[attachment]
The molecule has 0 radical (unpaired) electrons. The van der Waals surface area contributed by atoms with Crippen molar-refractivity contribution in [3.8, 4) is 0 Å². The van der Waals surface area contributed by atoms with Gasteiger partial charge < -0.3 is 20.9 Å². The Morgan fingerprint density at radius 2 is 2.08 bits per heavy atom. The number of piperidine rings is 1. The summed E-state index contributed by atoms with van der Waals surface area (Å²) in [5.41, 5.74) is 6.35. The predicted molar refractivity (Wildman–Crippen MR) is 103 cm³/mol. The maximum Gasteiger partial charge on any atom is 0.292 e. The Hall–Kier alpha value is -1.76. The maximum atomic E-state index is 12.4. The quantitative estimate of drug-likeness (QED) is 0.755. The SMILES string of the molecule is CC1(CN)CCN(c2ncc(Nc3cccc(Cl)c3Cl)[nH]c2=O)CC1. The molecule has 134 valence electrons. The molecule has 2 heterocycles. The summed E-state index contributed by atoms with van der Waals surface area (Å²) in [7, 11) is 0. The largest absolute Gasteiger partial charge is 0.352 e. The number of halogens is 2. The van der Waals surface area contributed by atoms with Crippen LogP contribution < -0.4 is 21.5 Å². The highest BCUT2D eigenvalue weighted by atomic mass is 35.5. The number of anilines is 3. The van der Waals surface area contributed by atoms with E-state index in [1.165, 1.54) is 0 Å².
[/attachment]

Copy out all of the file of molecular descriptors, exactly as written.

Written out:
The molecule has 0 radical (unpaired) electrons. The van der Waals surface area contributed by atoms with Crippen molar-refractivity contribution in [3.8, 4) is 0 Å². The van der Waals surface area contributed by atoms with Gasteiger partial charge < -0.3 is 20.9 Å². The Morgan fingerprint density at radius 2 is 2.08 bits per heavy atom. The number of piperidine rings is 1. The summed E-state index contributed by atoms with van der Waals surface area (Å²) in [5.41, 5.74) is 6.35. The predicted molar refractivity (Wildman–Crippen MR) is 103 cm³/mol. The maximum Gasteiger partial charge on any atom is 0.292 e. The Hall–Kier alpha value is -1.76. The maximum atomic E-state index is 12.4. The quantitative estimate of drug-likeness (QED) is 0.755. The SMILES string of the molecule is CC1(CN)CCN(c2ncc(Nc3cccc(Cl)c3Cl)[nH]c2=O)CC1. The molecule has 134 valence electrons. The molecule has 2 heterocycles. The summed E-state index contributed by atoms with van der Waals surface area (Å²) in [7, 11) is 0. The largest absolute Gasteiger partial charge is 0.352 e. The number of halogens is 2. The van der Waals surface area contributed by atoms with Crippen LogP contribution < -0.4 is 21.5 Å². The highest BCUT2D eigenvalue weighted by atomic mass is 35.5. The number of anilines is 3. The van der Waals surface area contributed by atoms with E-state index in [1.165, 1.54) is 0 Å².